Commentary

I don't know if it is better to leave out religion as it has mostly been done throughout ten years of TOS and TNG, or to scientifically get at the bottom of every supernatural phenomenon and thereby debunk the faith. We know this problem from the contradictory concepts of "wormhole entities" vs. "Prophets" in DS9. The profane explanation in the case of the Vhnori, however, is incomplete, so it may still leave the basic principles of the Vhnori intact. On the other hand, lack of technobabble does not render the many scientific oddities of this story more believable. The new chemical element, an asteroid with Class-M atmosphere and pleasant temperature, a subspace channel to the Vhnori planet, "neural energy" dispersed in space, all these things sum up to a quite unlikely scenario. It should have been attempted to explain at least a few of them, or link them in a way to have a common cause.

Apart from this, I just didn't like the Vhnori. They are a somewhat enlightened civilization, but their attitude towards death and afterlife seems rather primitive. The thing that irritated me most is that the crew tried to send the Vhnori woman, Ptera, back without much deliberation, which eventually killed her. Even if this was her wish, it would have required much more carefulness. And it came out a bit like in the hypocritical episode TNG: "Homeward", where one of the primitive villagers escaped from the holodeck and just had to die for his own welfare after his view of the world had been shattered.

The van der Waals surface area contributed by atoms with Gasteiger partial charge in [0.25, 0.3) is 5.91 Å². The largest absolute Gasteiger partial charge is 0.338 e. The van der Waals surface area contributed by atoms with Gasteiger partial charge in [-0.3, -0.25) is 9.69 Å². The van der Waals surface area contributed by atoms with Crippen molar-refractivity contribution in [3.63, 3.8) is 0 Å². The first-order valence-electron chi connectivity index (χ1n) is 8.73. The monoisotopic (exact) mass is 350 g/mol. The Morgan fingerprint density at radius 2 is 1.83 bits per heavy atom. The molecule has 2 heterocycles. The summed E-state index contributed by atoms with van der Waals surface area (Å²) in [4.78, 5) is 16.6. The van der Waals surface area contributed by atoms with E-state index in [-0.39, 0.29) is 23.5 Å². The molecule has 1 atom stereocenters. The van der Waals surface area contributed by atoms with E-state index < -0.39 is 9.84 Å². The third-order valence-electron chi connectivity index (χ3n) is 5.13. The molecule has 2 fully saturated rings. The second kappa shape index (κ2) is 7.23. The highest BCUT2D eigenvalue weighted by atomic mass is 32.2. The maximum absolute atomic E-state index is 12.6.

The only thing I really liked was Garrett Wang's performance as Harry. He is confused at first which is understandable considering that he suddenly wakes up in a coffin on an alien planet, but gradually manages to regain control.

Rating: 3

 

Prime Factors

Synopsis

Stardate 48642.5: The Sikarians are not only known for their hospitality, they also possess an advanced transporter to send Voyager at least 40,000 light-years closer to Earth. On the other hand, their version of the Prime Directive prohibits any kind of technology transfer. Some of the Voyager crew nevertheless purchase the technology in exchange for a cultural database from Voyager. But the attempt to activate the system fails, and it has to be destroyed before it can do more damage.

Commentary